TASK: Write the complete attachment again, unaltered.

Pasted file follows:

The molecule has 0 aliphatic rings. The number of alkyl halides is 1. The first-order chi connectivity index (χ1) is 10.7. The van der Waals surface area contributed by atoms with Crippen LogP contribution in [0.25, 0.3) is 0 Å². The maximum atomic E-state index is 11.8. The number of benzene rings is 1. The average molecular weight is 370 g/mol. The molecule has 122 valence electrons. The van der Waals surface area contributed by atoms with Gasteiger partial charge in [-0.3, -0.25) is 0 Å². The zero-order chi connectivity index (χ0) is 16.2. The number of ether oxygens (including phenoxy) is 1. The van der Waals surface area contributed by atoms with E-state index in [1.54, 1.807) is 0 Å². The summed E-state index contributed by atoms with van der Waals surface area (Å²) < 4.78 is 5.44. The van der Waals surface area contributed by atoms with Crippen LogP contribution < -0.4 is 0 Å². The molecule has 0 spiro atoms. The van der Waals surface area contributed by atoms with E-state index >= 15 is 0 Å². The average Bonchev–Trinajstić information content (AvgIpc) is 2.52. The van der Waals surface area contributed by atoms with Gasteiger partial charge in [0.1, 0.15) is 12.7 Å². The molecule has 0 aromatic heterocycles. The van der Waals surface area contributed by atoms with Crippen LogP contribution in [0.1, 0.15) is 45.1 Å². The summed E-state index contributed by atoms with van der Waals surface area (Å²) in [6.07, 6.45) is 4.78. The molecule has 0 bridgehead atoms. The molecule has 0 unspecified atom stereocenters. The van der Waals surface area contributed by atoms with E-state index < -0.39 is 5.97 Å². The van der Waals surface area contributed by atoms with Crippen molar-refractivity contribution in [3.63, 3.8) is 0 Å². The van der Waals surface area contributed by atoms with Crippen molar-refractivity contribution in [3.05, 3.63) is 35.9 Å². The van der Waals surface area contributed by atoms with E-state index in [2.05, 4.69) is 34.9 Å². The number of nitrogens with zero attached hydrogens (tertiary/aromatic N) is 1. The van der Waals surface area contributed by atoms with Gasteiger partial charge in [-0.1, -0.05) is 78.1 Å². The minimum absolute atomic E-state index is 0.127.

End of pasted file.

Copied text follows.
The molecule has 0 aliphatic rings. The number of alkyl halides is 1. The first-order chi connectivity index (χ1) is 10.7. The van der Waals surface area contributed by atoms with Crippen LogP contribution in [0.25, 0.3) is 0 Å². The maximum atomic E-state index is 11.8. The number of benzene rings is 1. The average molecular weight is 370 g/mol. The molecule has 122 valence electrons. The van der Waals surface area contributed by atoms with Gasteiger partial charge in [-0.3, -0.25) is 0 Å². The zero-order chi connectivity index (χ0) is 16.2. The number of ether oxygens (including phenoxy) is 1. The van der Waals surface area contributed by atoms with E-state index in [1.54, 1.807) is 0 Å². The summed E-state index contributed by atoms with van der Waals surface area (Å²) < 4.78 is 5.44. The van der Waals surface area contributed by atoms with Crippen LogP contribution < -0.4 is 0 Å². The molecule has 0 spiro atoms. The van der Waals surface area contributed by atoms with E-state index >= 15 is 0 Å². The average Bonchev–Trinajstić information content (AvgIpc) is 2.52. The van der Waals surface area contributed by atoms with Gasteiger partial charge in [0.1, 0.15) is 12.7 Å². The molecule has 0 aromatic heterocycles. The van der Waals surface area contributed by atoms with Crippen LogP contribution in [0.1, 0.15) is 45.1 Å². The summed E-state index contributed by atoms with van der Waals surface area (Å²) in [6.07, 6.45) is 4.78. The molecule has 0 bridgehead atoms. The molecule has 0 unspecified atom stereocenters. The van der Waals surface area contributed by atoms with E-state index < -0.39 is 5.97 Å². The van der Waals surface area contributed by atoms with Crippen molar-refractivity contribution in [3.63, 3.8) is 0 Å². The van der Waals surface area contributed by atoms with Crippen molar-refractivity contribution in [3.05, 3.63) is 35.9 Å². The van der Waals surface area contributed by atoms with E-state index in [2.05, 4.69) is 34.9 Å². The number of nitrogens with zero attached hydrogens (tertiary/aromatic N) is 1. The van der Waals surface area contributed by atoms with Gasteiger partial charge in [-0.1, -0.05) is 78.1 Å². The minimum absolute atomic E-state index is 0.127.